Without knowing very much about it, and mostly indoctrinated by my biased upbringing, I’ve always believed that a free market economy isn’t an ideal way to run the world, mainly because it generates so much inequality. But before reading this, I didn’t entirely understand why capitalism causes such inequality. This was, in fact, the focus of the book. It was good that it criticised many aspects of capitalism and the problems it can cause, and good that it was realistic about the fact that the world can’t go back to not being centred around profit. But despite this honesty, this realism about the many grim situations caused by capitalism, Talking to My Daughter About The Economy didn’t point to any ways of solving inequality or making things better for the many impoverished people and countries of the world. Nor did it compare other political/economic strategies such as socialism to capitalism and discuss which was better in terms of equality. I’ve always thought (not to say I’m not a hypocrite), that if you critiscise something, you’ve got to offer a solution. There was a brief mention at the end of a democratic process of involvement with the economy. This book argues that economics truly drive culture and politics and affect people’s lives to an extent that they shouldn’t be left to expert economists. But there was no solution, not even a partial one, offered to the problem of inequality.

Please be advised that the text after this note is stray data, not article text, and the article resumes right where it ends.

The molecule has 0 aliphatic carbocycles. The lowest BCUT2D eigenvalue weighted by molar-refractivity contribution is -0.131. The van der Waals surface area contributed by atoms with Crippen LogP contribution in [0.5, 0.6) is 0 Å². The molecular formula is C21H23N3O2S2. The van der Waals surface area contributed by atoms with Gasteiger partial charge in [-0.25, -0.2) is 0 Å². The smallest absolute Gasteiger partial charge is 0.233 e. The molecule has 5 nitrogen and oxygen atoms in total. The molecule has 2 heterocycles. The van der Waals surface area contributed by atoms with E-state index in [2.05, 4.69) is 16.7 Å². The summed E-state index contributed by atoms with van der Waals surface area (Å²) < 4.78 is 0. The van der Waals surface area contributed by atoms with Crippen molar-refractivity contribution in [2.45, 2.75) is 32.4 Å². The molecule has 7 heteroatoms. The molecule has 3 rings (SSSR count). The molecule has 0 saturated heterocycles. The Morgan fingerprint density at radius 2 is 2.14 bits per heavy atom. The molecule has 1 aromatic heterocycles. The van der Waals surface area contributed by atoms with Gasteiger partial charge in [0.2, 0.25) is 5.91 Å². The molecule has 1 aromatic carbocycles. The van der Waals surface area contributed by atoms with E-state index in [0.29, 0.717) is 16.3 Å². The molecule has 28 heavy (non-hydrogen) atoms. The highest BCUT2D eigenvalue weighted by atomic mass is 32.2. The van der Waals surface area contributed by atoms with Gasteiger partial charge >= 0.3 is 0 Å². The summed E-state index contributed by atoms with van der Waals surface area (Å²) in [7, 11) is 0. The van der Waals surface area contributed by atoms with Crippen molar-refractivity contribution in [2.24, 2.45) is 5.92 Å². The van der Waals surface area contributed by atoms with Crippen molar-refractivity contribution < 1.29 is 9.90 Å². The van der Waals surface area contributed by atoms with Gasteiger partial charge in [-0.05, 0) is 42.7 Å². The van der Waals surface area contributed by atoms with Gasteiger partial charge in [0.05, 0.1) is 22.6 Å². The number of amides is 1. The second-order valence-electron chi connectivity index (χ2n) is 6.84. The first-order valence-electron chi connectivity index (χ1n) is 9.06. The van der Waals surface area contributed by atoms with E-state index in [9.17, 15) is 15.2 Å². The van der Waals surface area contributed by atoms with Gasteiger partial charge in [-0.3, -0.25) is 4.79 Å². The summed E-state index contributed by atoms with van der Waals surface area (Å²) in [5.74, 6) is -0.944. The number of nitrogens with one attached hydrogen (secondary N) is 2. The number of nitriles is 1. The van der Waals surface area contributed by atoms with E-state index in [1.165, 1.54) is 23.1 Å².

One of my other, more minor criticisms of this book was the chapter on technology. It talked very abstractly about how machines will eventually take over humans, devastating the economy as there will be no jobs, so nobody will have any money to buy anything, causing crashes and stagnation. However, I felt like it wasn’t very scientific (‘machines designing more machines’ still is more sci-fi than a future reality) and not very relevant, based mostly on hypothesis. It just annoyed me somehow.